5. What an inspiring post! How long have you been homeschooling your kids? I also started informally homeschooling my 3 yr old. We’ve been doing it for 9 mos now. At first, my husband was considering of enrolling him in a traditional school, but now he can see the benefits of homeschooling. I know Edric personally, but didn’t know there was a conference like this. I hope to attend next year with my hubby.

    1. Hi Kristina! We started to formally home school our eldest (meaning we registered for a local home school provider) when he was 6 years old. We started on our middle child this year, he’s 5, and only because he insisted, hehe. 🙂

      I wonder why the flyers have not reached your news feeds. The organisers have actively promoted the conference this year. Hopefully next year you get to join already. 🙂

  6. Aw buti ka pa. Each time I bring the subject of homeschooling to my husband he would say that the house will me noisier than it already is. Hahahah He thinks I have the tendency to be impatient. Pffft. Wala man lang moral support. Hahahaha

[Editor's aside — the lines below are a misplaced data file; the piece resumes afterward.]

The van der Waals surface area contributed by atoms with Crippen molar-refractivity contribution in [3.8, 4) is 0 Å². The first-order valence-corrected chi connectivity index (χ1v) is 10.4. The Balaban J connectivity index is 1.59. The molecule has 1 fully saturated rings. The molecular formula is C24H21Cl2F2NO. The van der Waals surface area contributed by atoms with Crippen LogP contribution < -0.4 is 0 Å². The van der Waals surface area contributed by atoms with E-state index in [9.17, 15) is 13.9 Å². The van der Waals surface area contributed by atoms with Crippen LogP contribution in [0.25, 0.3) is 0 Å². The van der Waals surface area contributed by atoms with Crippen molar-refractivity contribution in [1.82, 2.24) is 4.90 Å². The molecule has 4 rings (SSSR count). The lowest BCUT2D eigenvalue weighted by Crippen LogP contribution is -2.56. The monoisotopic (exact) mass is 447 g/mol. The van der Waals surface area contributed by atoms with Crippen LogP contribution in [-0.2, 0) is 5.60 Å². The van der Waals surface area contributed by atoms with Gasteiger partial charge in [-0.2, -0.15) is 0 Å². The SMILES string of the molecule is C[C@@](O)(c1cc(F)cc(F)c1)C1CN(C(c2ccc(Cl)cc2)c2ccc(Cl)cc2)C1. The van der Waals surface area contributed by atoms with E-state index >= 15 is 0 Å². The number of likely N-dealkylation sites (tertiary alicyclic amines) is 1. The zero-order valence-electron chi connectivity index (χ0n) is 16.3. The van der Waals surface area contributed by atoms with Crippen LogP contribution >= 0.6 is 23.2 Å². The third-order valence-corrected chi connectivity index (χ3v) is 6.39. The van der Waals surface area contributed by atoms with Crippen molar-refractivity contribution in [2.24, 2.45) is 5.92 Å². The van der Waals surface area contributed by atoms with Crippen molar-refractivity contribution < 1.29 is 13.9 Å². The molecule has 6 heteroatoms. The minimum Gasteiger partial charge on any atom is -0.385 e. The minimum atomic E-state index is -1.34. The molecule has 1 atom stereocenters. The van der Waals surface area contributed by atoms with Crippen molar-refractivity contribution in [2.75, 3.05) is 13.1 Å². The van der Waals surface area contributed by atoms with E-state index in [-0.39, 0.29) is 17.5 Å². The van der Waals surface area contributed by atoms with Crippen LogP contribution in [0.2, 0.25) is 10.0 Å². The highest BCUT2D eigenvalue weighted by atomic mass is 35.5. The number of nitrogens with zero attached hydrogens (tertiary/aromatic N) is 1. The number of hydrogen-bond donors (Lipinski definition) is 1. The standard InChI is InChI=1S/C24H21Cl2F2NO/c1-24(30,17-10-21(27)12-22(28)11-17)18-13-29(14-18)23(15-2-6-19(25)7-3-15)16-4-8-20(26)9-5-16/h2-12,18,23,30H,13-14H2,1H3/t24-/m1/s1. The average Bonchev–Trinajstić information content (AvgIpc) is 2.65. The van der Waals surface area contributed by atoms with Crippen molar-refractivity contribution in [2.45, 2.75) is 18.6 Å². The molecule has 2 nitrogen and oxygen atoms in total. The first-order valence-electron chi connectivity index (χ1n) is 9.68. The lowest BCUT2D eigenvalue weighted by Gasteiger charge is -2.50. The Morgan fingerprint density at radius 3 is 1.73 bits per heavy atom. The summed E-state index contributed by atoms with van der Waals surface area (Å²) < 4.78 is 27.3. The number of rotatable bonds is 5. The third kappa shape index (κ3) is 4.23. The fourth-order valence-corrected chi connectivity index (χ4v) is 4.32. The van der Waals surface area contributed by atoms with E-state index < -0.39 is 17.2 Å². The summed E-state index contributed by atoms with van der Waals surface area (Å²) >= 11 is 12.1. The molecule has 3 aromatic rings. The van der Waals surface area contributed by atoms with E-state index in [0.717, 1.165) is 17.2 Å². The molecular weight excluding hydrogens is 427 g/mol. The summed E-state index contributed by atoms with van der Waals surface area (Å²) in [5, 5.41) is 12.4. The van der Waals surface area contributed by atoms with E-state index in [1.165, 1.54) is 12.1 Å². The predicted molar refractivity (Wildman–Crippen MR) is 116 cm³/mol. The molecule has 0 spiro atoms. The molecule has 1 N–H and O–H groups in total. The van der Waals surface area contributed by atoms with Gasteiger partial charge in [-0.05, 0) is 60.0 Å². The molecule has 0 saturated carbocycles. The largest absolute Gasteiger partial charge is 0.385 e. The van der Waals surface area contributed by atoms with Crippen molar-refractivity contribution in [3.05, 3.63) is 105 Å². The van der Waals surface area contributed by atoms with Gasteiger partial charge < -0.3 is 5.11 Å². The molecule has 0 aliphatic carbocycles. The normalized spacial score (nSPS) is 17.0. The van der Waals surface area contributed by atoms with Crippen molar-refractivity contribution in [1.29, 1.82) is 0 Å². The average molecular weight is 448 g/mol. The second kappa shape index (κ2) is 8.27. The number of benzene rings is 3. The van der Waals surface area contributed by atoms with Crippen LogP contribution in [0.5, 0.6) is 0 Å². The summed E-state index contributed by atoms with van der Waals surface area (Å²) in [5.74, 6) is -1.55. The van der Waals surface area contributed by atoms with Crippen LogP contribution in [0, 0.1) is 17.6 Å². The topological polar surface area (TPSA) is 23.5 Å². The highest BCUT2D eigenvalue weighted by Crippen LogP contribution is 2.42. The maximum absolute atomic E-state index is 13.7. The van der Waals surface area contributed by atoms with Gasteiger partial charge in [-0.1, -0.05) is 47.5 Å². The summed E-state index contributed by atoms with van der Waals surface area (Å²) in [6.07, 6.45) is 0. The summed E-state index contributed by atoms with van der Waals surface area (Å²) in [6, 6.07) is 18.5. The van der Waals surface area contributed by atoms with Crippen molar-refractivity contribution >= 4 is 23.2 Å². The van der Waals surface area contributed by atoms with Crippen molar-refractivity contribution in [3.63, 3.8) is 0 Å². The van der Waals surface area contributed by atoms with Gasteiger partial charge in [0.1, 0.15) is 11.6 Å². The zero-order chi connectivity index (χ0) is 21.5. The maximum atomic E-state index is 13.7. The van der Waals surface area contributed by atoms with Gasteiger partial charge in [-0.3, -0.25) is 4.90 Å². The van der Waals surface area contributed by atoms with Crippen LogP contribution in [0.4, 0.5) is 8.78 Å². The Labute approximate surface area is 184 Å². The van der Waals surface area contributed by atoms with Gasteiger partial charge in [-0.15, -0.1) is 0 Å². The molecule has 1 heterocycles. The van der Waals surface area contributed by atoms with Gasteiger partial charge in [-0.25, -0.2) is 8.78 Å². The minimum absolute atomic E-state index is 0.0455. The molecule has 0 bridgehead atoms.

7. It’s good that you are able to extend your patience. I didn’t homeschool my daughter because I’m afraid I might not be a good teacher. I was never good at teaching–I can’t even teach my dog to sit still. LOL! But although she goes to school, I love that her school makes it a point to not be too traditional (although they are a traditional school). They don’t focus on memorization eh, more on exploration. I’m so excited because next week, they will be holding their classes outdoors. I heard they’re going to have a picnic and swimming time at the kinder pool. Ok na rin. 🙂

    1. Hi Mommy Kim! I believe that there are many good progressive schools in the country. Studio 360 in Alabang is one. And I love the idea that children are now taken outdoors to experience and explore! <3

      With regards to my patience, no, I also fail at that. 🙂